Embodiment 6

The method involved in this embodiment will be explained with reference to FIGS. 18 to 26. The method employed in this embodiment was a hybrid dual damascene working method using a dual hard mask method wherein the CMP of an organic film was involved.

First of all, as shown in FIG. 18, an organic insulating film 4, a first hard mask 5 containing an inorganic material, and a second hard mask 6 containing an inorganic material were successively formed on a semiconductor substrate 20 provided with semiconductor elements (not shown). Thereafter, patterns of wiring trenches 8 a and 8 b as recesses were formed in the second hard mask 6. In this embodiment, the organic insulating film 4 was formed of a 2-ply structure constituted by a first organic insulating film 2 and a second organic insulating film 3, and an etching stopper film 1 was formed on the under the organic insulating film 4.

The structure shown in FIG. 18 is the same as that of FIG. 1 except that the third hard mask 7 is omitted. Although not shown in FIG. 18, an interlayer insulating film having the same configuration as that of FIG. 1 was interposed between the etching stopper film 1 and the semiconductor substrate 20.

The first organic insulating film 2 and the second organic insulating film 3 were formed through the deposition of SiOC and PAE, respectively, by a PE-CVD method. By using the same procedures as illustrated in Embodiment 1, the first hard mask 5 formed of a silane type SiO2 film and the second hard mask 6 formed of an SiN film were deposited on the organic insulating film 4 which was constructed as described above. In this embodiment, the film thickness of each of these first and second hard masks 5 and 6 was set to 145 nm and 100 nm, respectively.

A resist pattern (not shown) was formed on the second hard mask 6, and then the second hard mask 6 was subjected to dry etching by using a gas comprising CHF3/Ar/O2 to form a recess or a pattern of wiring trenches 8 a and 8 b as shown in FIG. 18. The width of each of these wiring trenches 8 a and 8 b was 3 μm and 0.4 μm, respectively.

On the second hard mask 6 provided with these wiring trenches 8 a and 8 b, a first organic film 9 was formed as shown in FIG. 19. This first organic film 9 was formed in such a manner that a resist (IX370G available from JSR Co., Ltd.) mainly comprising novolak resin was coated over the second hard mask 6 to form a coated film having a thickness of 0.3 μm, which was then subjected to prebaking for 60 seconds at a temperature of 180° C. and then to post-baking for 60 seconds at a temperature of 300° C. to obtain a first organic film 9. This first organic film 9 contacts, at the bottom thereof, with the first hard mask 5 formed of silane-type SiO2. Since the adhesion between the novolak resin and SiO2 film is better than the adhesion between the novolak resin and SiN, it would be possible to further enhance the adhesion of the organic film as compared with the case of the triple hard mask method.

As shown in FIG. 19, the surface of the first organic film 9 was accompanied with a step portion 10 which reflecting the pattern of the wiring trench 8 a. In this embodiment, this step portion 10 was planarized by CMP, which was followed by the re-deposition of the organic film to form an underlying layer, thus suppressing the focus error.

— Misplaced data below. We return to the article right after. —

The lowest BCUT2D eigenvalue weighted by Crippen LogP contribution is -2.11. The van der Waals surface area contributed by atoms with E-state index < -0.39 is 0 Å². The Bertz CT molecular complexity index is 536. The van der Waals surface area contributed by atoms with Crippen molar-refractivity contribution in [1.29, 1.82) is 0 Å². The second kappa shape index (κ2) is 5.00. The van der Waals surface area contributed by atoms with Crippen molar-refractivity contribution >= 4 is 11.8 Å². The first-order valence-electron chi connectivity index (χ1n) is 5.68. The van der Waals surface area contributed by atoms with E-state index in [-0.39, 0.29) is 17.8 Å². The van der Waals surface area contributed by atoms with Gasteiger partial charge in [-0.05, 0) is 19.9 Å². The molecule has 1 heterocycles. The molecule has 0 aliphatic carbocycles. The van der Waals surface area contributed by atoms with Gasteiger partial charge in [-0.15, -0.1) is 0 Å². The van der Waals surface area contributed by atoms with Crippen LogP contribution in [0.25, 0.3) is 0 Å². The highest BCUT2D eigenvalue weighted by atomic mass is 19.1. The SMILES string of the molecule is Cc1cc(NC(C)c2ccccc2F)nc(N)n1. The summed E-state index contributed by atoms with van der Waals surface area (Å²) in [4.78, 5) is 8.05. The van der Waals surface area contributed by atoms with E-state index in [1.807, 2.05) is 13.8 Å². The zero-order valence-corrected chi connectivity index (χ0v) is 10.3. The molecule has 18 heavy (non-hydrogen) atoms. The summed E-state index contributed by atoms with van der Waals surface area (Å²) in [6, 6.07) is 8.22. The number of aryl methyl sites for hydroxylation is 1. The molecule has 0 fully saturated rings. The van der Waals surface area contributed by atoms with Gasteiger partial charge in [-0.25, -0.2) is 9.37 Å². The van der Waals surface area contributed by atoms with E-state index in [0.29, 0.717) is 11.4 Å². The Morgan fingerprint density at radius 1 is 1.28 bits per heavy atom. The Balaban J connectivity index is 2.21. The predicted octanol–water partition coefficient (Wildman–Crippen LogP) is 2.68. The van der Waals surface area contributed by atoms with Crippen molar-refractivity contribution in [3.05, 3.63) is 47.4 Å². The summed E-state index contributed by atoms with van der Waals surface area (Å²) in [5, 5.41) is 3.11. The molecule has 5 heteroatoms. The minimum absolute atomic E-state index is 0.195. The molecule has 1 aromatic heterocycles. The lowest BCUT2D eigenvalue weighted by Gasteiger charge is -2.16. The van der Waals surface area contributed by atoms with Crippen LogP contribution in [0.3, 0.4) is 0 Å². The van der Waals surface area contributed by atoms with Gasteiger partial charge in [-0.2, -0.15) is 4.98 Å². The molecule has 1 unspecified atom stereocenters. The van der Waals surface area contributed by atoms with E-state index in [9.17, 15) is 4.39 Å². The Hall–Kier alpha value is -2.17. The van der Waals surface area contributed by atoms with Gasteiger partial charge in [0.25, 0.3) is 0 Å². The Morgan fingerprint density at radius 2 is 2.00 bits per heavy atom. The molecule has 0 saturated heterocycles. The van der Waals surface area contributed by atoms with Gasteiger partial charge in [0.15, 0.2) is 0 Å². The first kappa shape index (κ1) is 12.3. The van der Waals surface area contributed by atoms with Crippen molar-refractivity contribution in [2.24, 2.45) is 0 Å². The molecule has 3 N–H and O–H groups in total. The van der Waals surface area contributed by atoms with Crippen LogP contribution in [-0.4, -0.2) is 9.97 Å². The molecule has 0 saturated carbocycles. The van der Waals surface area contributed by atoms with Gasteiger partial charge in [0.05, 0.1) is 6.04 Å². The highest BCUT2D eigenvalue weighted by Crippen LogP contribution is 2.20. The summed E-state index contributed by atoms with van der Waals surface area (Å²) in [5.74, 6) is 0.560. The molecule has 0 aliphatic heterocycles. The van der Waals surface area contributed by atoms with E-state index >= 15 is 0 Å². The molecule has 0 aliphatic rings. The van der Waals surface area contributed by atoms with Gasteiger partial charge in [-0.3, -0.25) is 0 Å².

By using EPO-222 (a CMP apparatus, available from Ibara Seisakusho Co., Ltd.), the polishing of the first organic film 9 was performed. Namely, while rotating a turntable having a polishing pad attached thereto at a speed of 100 rpm, a top ring holding a semiconductor wafer was allowed to contact with the polishing pad at a polishing load of 100 gf/cm2. As for the polishing pad, IC1000/Suba4000 (trademark; RODEL NITTA Co., Ltd.) was employed, and the rotational speed of the top ring was set to 101 rpm. The polishing was performed for 60 seconds while feeding a slurry over the polishing pad at a flow rate of 200 cc/min. The slurry was prepared by dispersing γ-alumina (primary particle having a particle diameter of about 30 nm) as abrasive particles in pure water at a concentration of 1 wt %.

As a result, as shown in FIG. 20, the surface of the second hard mask 6 was exposed, and the first organic film 9 was selectively buried in the pattern of wiring trenches 8 a and 8 b. Further, it was possible to restrict the dishing on the surface of the first organic film 9 to not more than 10 nm in depth after the aforementioned polishing.

Further, the IX370G was again coated to form a second organic film 11 to obtain an underlying layer 12 comprising the first organic film 9 and the second organic film 11. Thereafter, as shown in FIG. 21, an SOG (Spin On Glass) film as an intermediate layer 13 and a resist film 14 were successively formed. In this embodiment, the second organic film 11 was deposited to a thickness of 300 nm. On the other hand, the thickness of each of the intermediate layer 13 and the resist film 14 was set to 45 nm and 200 nm, respectively.

Subsequently, through an exposure mask having a predetermined pattern of holes, the resist film 14 was subjected to the exposure using a KrF excimer laser. On this occasion, due to the planarizing by the CMP, the focus error in the formation of via-holes on the wirings having a width of 3 μm or 0.4 μm was limited to 10 nm or less. The graph of FIG. 22 illustrates the relationship between the width of wiring and the focus error. The results obtained in this embodiment are illustrated by a solid line “c” indicating that the focus error was substantially constant irrespective of the width of wiring. It will be seen from these results that non-uniformity in pattern dimensions can be suppressed and hence the yield of product can be remarkably enhanced. Incidentally, the dashed line “d” in FIG. 22 illustrates a case where the exposure was performed on a resist film which was formed according to the conventional method, which will be explained hereinafter.